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City’s Only Voucher School Outperforming District, And It’s Not Close

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Dane County’s only voucher school is outperforming the rest of the Madison Metropolitan School District on most measures, despite serving a student body that is more diverse and more economically disadvantaged than any other school in the district, according to report cards from the Wisconsin Department of Public Instruction.

LCS is making a difference for low-income minority children in Madison,” says pastor Marcio Sierra, whose Lighthouse Church operates the school. “Our goal is to help lower the achievement gap among minority students and their white counterparts in Madison and this report card shows that we are being successful.”  

Lighthouse Christian School scored a 79.2 on the recently released report card, indicating that it “exceeds expectations.” The report card indicates that 52 percent of the school’s students are at grade-level proficiency in both English language and mathematics. That’s compared to a district wide overall score of 66.5, and just 39 percent of students at grade level in English language and 37.7 percent at grade level in math in the Madison Metro School District.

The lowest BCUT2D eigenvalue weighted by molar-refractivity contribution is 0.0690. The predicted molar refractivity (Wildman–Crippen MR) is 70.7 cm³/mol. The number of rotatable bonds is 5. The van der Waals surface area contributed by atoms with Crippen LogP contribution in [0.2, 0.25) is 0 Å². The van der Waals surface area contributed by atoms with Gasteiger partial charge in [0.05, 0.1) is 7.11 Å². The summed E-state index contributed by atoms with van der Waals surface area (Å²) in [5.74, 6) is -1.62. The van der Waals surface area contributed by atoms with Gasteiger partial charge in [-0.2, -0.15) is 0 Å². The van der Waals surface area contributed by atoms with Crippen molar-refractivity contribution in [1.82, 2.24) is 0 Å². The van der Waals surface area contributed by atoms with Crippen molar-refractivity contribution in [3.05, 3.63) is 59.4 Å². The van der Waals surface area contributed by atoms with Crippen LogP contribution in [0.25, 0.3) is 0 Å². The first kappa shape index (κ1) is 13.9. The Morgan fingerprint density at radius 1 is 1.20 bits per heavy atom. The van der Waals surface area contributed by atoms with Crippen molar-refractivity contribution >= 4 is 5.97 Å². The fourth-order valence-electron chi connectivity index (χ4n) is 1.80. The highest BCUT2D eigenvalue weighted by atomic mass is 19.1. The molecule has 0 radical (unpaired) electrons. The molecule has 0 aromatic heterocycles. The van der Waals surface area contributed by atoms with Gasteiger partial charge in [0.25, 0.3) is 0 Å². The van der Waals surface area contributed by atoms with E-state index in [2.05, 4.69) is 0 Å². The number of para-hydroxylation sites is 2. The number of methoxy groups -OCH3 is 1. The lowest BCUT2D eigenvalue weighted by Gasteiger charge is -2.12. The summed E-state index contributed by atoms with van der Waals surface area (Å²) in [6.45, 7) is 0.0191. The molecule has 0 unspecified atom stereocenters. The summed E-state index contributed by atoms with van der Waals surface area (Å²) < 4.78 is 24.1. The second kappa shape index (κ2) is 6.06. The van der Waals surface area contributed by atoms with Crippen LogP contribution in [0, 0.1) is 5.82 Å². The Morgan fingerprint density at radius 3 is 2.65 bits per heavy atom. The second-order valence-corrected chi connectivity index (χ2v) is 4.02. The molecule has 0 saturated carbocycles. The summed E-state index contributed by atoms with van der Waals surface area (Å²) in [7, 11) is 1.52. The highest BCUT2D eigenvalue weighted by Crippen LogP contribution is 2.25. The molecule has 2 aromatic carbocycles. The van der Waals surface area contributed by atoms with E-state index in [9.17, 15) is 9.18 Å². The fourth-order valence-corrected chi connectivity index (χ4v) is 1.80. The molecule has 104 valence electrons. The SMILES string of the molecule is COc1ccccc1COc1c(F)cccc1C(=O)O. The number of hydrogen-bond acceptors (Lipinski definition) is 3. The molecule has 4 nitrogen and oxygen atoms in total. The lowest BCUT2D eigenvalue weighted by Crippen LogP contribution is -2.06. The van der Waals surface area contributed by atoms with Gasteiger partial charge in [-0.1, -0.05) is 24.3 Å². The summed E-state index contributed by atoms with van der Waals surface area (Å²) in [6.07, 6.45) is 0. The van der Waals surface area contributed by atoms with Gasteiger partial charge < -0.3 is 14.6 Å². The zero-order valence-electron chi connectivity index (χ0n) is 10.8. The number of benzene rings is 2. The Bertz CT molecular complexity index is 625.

LCS is outperforming the district despite having a student body that’s 92.5 percent students of color, compared to 57 percent district wide, and 86.5 percent economically disadvantaged, compared to 46 percent across the district.

The school is considerably smaller than most public schools in Madison, with 150 students in 4K through seventh grade, but its new facility will accommodate up to 260 in the future. The school also has fewer students with disabilities — 9.5 percent — than the district overall, where just over 14 percent of students have a disability.

In 2016-17, 103 of students utilized a voucher to attend LCS.

Nearly all of the public schools with comparable racial and economic demographics are performing significantly worse than LCS. For example, at Wright Middle School, where 88 percent of the students are of color and 78.4 percent are economically disadvantaged, only 22 percent of students are at grade level for English language and 20.8 percent are at grade level for math. Similarly, at Allis Elementary, where 77 percent of the students are minorities and 67.7 percent are economically disadvantaged, just 13.8 percent of students are at grade level in English language and only 11.9 percent of students are proficient in math.